The Sun Legend Of The End Of The Tokugawa Era
Dir: Yuzo Kawashima | Script: Shohei Imamura | Cast: Frankie Sakai, Sachiko Hidari, Yoko minamida, Yujiro Ishihara, Izumi Ashikawa, Toshiyuki Ichimura, Nobuo Kaneko, Hisano Yamaoka | Comedy, Japan, 110mins
A prestigious Blue Ribbon for star comedian Frankie Sakai, a Japanese award set up in 1950 by the critics, little-known internationally, but very highly prized at home. It’s worth remarking that it also won top prizes at two other prestigious Japanese awards, the Kinema Junpo (Sakai-Best Actor) and Best Score for Toshiro Mayazumi at the Mainichi Film Concours.
Black and White, with English subtitles, Bakumatsu Taiyo-Den combines a variety of straight all the way through to broad slapstick comedy, almost in the ‘Carry On’ vein, with genuine drama, so to Western sensibilities it can feel quite uneven in tone. This said, in 1999, it was voted fifth greatest Japanese film of all time in Japan.
Japanese comedy is without doubt an acquired taste, but if you are self-assured in your points of reference within the Japanese milieu, then there is alot to be gained from this complex, layered, confident piece from director, Kawashima.
To offer a little of the homework necessary to frame this film, it is set mainly within the confines of a brothel in the Shinagawa District of Tokyo in 1862, six years before the fall of the (Tokugawa) Shogun Era; Japan lay under quasi-British occupation, to the understandable chagrin of the Japanese people.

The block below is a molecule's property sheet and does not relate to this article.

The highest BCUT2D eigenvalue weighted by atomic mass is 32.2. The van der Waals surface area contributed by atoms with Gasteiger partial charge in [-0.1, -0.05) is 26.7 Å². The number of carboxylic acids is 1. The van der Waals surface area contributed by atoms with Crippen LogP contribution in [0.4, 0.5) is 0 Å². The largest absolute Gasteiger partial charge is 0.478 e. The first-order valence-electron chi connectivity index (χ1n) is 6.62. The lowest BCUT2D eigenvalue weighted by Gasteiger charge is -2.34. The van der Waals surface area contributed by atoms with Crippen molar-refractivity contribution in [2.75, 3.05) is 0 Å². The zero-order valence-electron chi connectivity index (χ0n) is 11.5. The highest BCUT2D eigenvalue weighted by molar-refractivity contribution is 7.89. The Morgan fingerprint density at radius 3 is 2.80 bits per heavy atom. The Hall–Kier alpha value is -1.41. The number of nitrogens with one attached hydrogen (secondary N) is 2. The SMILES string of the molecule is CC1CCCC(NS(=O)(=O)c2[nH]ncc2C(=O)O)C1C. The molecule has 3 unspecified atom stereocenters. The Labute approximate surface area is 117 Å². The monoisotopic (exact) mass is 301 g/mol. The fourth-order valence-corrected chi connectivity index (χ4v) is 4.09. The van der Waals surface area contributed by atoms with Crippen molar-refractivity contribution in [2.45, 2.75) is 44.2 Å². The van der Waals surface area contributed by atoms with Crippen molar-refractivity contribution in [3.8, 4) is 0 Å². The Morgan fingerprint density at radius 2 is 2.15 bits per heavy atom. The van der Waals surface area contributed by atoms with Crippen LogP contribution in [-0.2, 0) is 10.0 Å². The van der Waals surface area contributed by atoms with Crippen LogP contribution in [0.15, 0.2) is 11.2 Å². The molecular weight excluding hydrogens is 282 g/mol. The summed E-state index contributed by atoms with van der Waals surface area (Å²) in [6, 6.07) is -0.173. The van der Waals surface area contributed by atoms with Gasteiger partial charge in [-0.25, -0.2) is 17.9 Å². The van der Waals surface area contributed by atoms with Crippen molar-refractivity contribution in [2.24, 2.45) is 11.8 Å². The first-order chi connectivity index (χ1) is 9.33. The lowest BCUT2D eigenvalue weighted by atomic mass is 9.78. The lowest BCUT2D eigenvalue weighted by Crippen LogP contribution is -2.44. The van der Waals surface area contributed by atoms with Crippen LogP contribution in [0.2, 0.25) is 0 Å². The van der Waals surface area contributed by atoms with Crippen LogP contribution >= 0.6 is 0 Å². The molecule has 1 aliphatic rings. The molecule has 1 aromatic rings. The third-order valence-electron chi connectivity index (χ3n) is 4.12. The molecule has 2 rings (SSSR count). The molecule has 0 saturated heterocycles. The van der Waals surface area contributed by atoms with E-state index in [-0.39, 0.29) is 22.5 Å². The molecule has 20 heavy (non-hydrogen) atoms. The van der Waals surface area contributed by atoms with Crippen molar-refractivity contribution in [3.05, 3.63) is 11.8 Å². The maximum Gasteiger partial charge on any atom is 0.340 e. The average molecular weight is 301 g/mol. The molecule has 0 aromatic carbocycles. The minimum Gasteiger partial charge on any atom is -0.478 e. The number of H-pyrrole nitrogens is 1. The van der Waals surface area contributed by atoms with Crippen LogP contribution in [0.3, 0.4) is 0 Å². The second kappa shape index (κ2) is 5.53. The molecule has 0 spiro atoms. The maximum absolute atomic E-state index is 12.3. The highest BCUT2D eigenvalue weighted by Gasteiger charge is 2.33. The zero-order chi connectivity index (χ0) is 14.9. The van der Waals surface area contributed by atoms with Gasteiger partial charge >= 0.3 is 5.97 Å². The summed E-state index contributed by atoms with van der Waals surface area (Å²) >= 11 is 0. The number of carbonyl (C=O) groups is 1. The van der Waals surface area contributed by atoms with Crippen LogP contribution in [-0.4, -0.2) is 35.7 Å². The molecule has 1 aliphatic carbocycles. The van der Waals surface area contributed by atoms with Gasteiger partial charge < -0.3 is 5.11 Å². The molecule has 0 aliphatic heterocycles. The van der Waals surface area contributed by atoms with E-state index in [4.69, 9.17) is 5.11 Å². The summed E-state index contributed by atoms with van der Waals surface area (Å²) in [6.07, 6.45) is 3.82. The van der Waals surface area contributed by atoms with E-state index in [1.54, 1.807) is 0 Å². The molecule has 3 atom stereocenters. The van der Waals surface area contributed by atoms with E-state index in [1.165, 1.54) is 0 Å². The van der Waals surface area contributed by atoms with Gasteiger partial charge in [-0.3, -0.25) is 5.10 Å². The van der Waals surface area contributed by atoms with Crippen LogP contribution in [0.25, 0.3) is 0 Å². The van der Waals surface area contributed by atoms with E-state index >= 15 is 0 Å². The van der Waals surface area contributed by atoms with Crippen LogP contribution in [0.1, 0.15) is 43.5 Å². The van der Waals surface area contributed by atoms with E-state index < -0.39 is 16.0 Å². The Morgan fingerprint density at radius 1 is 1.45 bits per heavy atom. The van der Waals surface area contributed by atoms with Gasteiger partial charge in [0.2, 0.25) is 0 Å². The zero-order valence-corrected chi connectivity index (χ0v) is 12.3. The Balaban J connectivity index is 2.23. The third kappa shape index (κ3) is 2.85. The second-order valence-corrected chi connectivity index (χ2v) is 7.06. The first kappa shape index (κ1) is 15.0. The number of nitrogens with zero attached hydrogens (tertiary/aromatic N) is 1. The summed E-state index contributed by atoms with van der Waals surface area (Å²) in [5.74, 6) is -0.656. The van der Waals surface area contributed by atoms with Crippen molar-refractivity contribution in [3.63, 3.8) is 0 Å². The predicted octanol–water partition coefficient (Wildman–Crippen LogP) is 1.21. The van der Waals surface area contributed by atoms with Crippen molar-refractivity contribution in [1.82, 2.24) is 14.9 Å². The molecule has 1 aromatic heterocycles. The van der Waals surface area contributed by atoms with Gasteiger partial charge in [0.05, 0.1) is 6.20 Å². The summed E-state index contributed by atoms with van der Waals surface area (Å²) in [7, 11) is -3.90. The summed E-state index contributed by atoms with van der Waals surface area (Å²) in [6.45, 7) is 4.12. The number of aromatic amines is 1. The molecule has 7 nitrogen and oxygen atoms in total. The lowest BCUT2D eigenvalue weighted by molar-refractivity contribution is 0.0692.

At this time, prostitution was still legal and huge districts of brothels servicing the Samurai had existed for centuries. Bakumatsu Taiyo-Den is set at a time just before the fall of the Samurai, when the future of the country was uncertain and a steady living hard to come by, especially those in the service industries.
So, this red light district attracts all sorts; soldiers find themselves rubbing shoulders with superiors, relatives and even sworn enemies whilst hoping to snatch a little RnR from their hectic lives… hence providing the comedy and the drama, as the geisha’s swap rooms as fast as affections in a sometime successful attempt to keep several suitors sweet and thus scrape a living to pay the rent.
Into this cutthroat every-man-for-himself world of greedy landlords, resistance fighters and treacherous affections steps Sakai, ‘the Grifter’, a man who lives entirely on his wits, dancing on quicksand. He understands need and knows there’s a profit to be made in times of upheaval.
For me, it’s a question of taste. I’m happier to watch Ozu, Kurosawa, Koreeda, Kitano, Kobayashi, Mizoguchi… the broader comedy elements here left me unengaged and yet I marvelled at the accomplished depth and breadth of the film, as well as the performances of most of the cast. Without doubt, the inclusion of real drama is one of the reasons it has endured so well with audiences for so long. It refuses to be dismissed simply as a forgettable, nebulous Japanese comedy and the film will without doubt resonate with me for some time to come. If you like your pathos served with bathos, there’s certainly plenty here to enjoy. AT
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